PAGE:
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Pakistan | Family List | Cannabaceae | Cannabis

Cannabis sativa Linn., Sp. Pl. 1027. 1753. Roxb., Fl. Ind. 3:772. 1832; Hook. f., l.c.; Cooke, l.c.; Kirtikar & Basu, Ind. Med. P1. 2:1181. 1918; Parker, For. Fl. Punj. ed. 3.483. 1956; Clapham, Tutin & Warburg, F1. Brit. Isl. 560. 1952; Twin in Tutin et. al., Fl. Europ. 1:67. 1964.

Vern. Bhang.

Cannabis sativa

Credit: Azmat

  • Cannabis chinensis Defile
  • Cannabis indica Lam.
  • Cannabis saliva var. sativa subvar. indica (Lamk. Asch. & Gr.

    Annual, 75 cm—1.5 (-2 5) in tall, slender; stem and branches slightly angular with appressed hairs (dense on younger shoots). Leaves palmately 3-9 (-11) foliolate, petiole ( .5) 2-10 (-12), cm pubescent, hairs white, appresed; lobes sessile, narrowly lanceolate, narrowed at base, palmtinerved, serrate, accuminate-caudate, 2-11 (14) cm long, 3-15 ( 20) mm broad; upper surface scabrid with stiff hairs topping the cystoliths; lower surface more or less densely pubescent, covered with sessile glands, stipules 4-6 mm long. Male flowers 4-6 mm across, greenish, pedicel 1-1.5 mm long, filiform. Tepals elliptic or oblong, finely pubescent, 3-4 ( 5) mm long, 1.5-2 mm broad, entire, acute. Stamen 4-5 mm long, Female flower as large as the perigonium; bracts foliaceous (-2) 4-13 mm long, covered with small glandular hairs, bracteole linear, 1.5-2.5 mm long. Perigonium entire, membranous, broadly ovate, beaked at the tip, compressed, much enlarged, contorted and rolled above the upper half in the fruit, up to 5-8 mm long, densely hispid or pilose, prominently ridged. Ovary sessile, sub-globose, C 0.5 mm long, styles 2-3 (-4) mm long, brown, caducous-pubescent. Achene 3-4 mm in diameter, shining, yellowish brown, minutely pilose to glabrous, ovate; seed only with fleshy unilateral endosperm.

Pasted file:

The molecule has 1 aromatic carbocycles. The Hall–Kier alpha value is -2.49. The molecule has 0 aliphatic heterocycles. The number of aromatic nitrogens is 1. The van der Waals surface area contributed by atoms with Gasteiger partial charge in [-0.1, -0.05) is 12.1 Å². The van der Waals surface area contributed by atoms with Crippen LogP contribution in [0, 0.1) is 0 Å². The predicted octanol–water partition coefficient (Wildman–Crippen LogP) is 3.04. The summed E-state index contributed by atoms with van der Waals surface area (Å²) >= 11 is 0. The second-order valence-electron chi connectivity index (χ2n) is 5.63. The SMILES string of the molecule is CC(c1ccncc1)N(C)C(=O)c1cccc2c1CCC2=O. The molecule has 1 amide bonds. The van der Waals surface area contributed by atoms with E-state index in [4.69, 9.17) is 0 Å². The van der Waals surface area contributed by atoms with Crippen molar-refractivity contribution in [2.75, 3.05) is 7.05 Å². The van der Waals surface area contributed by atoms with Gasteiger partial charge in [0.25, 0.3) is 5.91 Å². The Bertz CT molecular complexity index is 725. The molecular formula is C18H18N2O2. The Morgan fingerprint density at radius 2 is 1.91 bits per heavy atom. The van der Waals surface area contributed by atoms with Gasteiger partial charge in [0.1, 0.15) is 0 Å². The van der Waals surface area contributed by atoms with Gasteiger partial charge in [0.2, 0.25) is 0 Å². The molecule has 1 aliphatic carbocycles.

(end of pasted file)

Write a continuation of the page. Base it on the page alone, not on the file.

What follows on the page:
Fl. Per. April-September.

    Type: India Hb. Linn. 1177. 1 (LINN).

    Distribution: Russia, China, India, Pakistan, Iran and cultivated elsewhere.

    Indian Hemp is widely cultivated in many countries for its valuable fibres for making ropes, strings etc. A strong narcotic is derived from the resin of stem, leaves, flowers and even the fruits, and the following products are obtained. (1) Ganja is derived from the resinous exudation from the female flowering top and unfertilized female flowers. (2) Charas is obtained by rubbing of the leaves, young twigs, flowers and young fruits (3) Bhang is derived from older leaves and mature fruits. Ganja and charas are smoked and Bhang is either used in the preparation of green intoxicating beverage known as “Hashish” or the manu¬facture of sweetmeet known as Majun. Bhang is much weaker than Charas and Ganja. The seeds are occasionally eaten and much valued for feeding birds. The seed oil is used as luminant and in making of paints, varnishes and soap.

    A very adaptable species from plains to 10000 ft., grows abundantly on roadside especially in Northern regions.


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